The National Active and Retired Federal Employees Association (NARFE) has long been one of the largest organizations for feds. Now it’s trying to be one of the most visible, too.
Richard G. Thissen, NARFE’s new president, is using that increased visibility to fight what is developing as one of the most significant challenges to NARFE’s members in recent years — a congressional plan that would decimate the most popular employee retirement fund.
Since Thissen took over as NARFE’s president in November, he has participated in an American Postal Workers Union pep rally, joined with 60 national organizations in a “Grand Alliance to Save Our Public Postal Service” and placed greater emphasis on meeting with other federal employee leaders.
He wants to be sure everyone knows federal employee groups “are in this together,” he said during an interview.
“Because we are facing these unprecedented threats, I just think we need to be out there and to work with everybody who has a common core issue with us,” he added. “If people are noticing we’re taking a strong advocacy stand, I’m happy to take credit for that. We just want to make sure we’re out there in front because of everything that is coming down the line at us.”
Thissen, 69, was a 26-year federal employee before retiring from the Army Department. Among his jobs was inspecting nuclear and nerve gas weapons. A native of Fort Dodge, Iowa, he was NARFE’s treasurer before winning the presidency. NARFE has almost 235,000 members, including some who are not eligible for union membership. About 90 percent of its members are retirees, from all across the government. Twenty-five percent to 30 percent are postal retirees or employees.
“We think they (federal employees) should join us in addition to joining their union,” he said. “We’re in for the total life cycle,” protecting federal employees while working and in retirement.
NARFE leaders always made sure their members’ voices were heard. But Thissen said that after he became president, “I’ve made it a priority to get together with all of our partners to be as strong as possible to meet the challenges that we’ve got today. . . . This new budget added some things we weren’t even sure were coming.”
There was a big surprise.
In the Republicans’ House Budget Committee proposal issued last month was a scheme that the Thrift Savings Plan (TSP) says would render its most popular federal employee retirement fund worthless by changing the interest rate calculation of the G-Fund (Government Securities Investment Fund).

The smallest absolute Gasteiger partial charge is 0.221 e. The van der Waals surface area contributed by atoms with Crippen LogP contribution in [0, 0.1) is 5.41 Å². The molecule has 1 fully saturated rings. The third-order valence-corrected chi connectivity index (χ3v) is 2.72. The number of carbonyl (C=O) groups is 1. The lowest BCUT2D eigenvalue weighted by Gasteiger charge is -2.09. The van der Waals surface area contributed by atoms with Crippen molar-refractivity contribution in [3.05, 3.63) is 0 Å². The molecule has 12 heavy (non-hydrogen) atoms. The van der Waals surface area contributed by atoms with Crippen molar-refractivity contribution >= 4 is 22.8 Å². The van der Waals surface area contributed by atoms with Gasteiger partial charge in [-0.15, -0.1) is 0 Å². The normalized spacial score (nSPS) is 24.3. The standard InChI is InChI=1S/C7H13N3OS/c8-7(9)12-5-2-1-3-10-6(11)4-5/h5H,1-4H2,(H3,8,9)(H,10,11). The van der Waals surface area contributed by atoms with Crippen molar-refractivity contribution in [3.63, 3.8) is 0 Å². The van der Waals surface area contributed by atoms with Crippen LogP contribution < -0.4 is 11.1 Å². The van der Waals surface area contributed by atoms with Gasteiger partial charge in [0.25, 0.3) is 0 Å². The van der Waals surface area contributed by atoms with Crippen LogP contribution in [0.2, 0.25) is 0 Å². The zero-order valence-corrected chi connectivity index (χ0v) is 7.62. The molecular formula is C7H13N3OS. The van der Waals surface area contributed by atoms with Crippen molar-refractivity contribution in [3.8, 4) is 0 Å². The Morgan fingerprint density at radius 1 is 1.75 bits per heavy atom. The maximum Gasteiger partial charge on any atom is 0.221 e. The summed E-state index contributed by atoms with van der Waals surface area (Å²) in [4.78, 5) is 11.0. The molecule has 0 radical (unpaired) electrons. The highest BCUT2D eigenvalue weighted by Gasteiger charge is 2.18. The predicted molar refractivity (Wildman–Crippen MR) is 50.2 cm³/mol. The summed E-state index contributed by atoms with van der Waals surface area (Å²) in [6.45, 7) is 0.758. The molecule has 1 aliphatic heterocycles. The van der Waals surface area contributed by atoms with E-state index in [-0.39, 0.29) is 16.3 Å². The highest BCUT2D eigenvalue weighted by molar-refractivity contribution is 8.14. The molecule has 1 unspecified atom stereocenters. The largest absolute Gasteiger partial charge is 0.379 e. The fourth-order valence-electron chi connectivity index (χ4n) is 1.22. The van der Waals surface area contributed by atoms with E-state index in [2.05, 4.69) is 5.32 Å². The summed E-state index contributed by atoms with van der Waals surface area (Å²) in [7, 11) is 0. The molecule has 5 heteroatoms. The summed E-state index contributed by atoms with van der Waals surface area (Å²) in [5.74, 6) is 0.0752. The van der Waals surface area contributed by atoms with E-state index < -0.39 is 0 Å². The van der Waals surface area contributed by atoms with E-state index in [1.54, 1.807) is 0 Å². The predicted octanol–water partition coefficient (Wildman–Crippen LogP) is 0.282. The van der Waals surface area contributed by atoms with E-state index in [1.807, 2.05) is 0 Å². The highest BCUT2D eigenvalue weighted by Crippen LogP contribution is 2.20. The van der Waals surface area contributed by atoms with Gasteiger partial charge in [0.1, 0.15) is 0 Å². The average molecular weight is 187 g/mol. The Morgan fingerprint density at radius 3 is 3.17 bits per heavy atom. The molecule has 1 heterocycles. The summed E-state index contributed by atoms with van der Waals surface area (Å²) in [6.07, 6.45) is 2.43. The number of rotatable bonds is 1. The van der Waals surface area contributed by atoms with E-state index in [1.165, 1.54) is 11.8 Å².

“We weren’t expecting that,” Thissen said.
The surprise could shake any complacency that might have set in even among a group that pays close attention to benefits — those close to retirement.
Thissen told NARFE’s legislative conference last month that it is remarkable that a recent NARFE focus group found “those nearing retirement saw no potential threat to their pay and benefits.”
Those folks “were confident their compensation and future was safe and steady, that they would be grandfathered,” he added. “The thing is, reality dictates otherwise.”
Reality now is striking, in the form of the House budget resolution. The hit on the G-Fund could change as it goes through the legislative process, but just its formal proposal should be enough to arouse the complacent.
It might be the successful efforts to maintain federal retiree benefits that resulted in NARFE members in some ways being “almost our own worst enemies,” Thissen said. Because of those efforts, “retirees really haven’t lost anything since 1993,” when delayed cost-of-living adjustments meant retirees received reduced annuities. That long period with no direct hit on annuitants apparently led some to a false sense of safety even as current and future working feds were forced to sacrifice in various ways.
The G-Fund won’t be a safe bet if the TSP hit is approved. If that happens, NARFE would recommend its members put their money in a different TSP vehicle. Some of TSP’s L (Lifecycle) Funds also are invested in the G-Fund, but the TSP would automatically reallocate those investments without individuals needing to take any action.
The average age of NARFE members is about 75. Sometimes they have trouble understanding why the organization pays so much attention to things that apply only to the 9.7 percent who are current employees.
Until recently, Thissen would tell them, “the main attacks have been on current employees.”
Now, the old folks can join that party, too.
Previous columns by Joe Davidson are available at wapo.st/JoeDavidson.